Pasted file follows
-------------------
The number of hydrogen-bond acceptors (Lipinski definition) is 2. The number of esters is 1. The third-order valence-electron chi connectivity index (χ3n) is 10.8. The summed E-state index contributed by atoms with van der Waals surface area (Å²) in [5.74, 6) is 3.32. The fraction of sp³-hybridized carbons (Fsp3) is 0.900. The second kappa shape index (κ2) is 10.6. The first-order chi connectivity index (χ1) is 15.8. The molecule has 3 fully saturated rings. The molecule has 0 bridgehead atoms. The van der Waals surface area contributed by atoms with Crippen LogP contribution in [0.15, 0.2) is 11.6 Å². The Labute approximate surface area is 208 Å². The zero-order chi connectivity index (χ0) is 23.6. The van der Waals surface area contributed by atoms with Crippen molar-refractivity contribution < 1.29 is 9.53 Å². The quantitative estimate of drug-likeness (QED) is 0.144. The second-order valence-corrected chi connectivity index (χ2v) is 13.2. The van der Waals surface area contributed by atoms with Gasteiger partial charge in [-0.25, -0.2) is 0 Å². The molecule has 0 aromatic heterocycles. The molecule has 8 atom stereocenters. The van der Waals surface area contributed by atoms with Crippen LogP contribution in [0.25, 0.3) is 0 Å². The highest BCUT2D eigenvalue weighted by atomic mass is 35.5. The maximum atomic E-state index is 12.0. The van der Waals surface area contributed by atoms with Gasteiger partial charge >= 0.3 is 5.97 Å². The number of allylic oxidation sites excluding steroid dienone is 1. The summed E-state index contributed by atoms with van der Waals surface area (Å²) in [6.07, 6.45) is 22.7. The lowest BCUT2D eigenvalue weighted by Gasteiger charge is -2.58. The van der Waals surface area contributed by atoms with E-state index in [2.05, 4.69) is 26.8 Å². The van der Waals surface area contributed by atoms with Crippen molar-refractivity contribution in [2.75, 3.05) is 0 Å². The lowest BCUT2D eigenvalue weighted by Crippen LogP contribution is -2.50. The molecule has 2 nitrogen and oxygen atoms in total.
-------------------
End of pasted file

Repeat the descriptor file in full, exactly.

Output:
The number of hydrogen-bond acceptors (Lipinski definition) is 2. The number of esters is 1. The third-order valence-electron chi connectivity index (χ3n) is 10.8. The summed E-state index contributed by atoms with van der Waals surface area (Å²) in [5.74, 6) is 3.32. The fraction of sp³-hybridized carbons (Fsp3) is 0.900. The second kappa shape index (κ2) is 10.6. The first-order chi connectivity index (χ1) is 15.8. The molecule has 3 fully saturated rings. The molecule has 0 bridgehead atoms. The van der Waals surface area contributed by atoms with Crippen LogP contribution in [0.15, 0.2) is 11.6 Å². The Labute approximate surface area is 208 Å². The zero-order chi connectivity index (χ0) is 23.6. The van der Waals surface area contributed by atoms with Crippen molar-refractivity contribution < 1.29 is 9.53 Å². The quantitative estimate of drug-likeness (QED) is 0.144. The second-order valence-corrected chi connectivity index (χ2v) is 13.2. The van der Waals surface area contributed by atoms with Gasteiger partial charge in [-0.25, -0.2) is 0 Å². The molecule has 0 aromatic heterocycles. The molecule has 8 atom stereocenters. The van der Waals surface area contributed by atoms with Crippen LogP contribution in [0.25, 0.3) is 0 Å². The highest BCUT2D eigenvalue weighted by atomic mass is 35.5. The maximum atomic E-state index is 12.0. The van der Waals surface area contributed by atoms with Gasteiger partial charge >= 0.3 is 5.97 Å². The number of allylic oxidation sites excluding steroid dienone is 1. The summed E-state index contributed by atoms with van der Waals surface area (Å²) in [6.07, 6.45) is 22.7. The lowest BCUT2D eigenvalue weighted by Gasteiger charge is -2.58. The van der Waals surface area contributed by atoms with E-state index in [2.05, 4.69) is 26.8 Å². The van der Waals surface area contributed by atoms with Crippen molar-refractivity contribution in [2.75, 3.05) is 0 Å². The lowest BCUT2D eigenvalue weighted by Crippen LogP contribution is -2.50. The molecule has 2 nitrogen and oxygen atoms in total.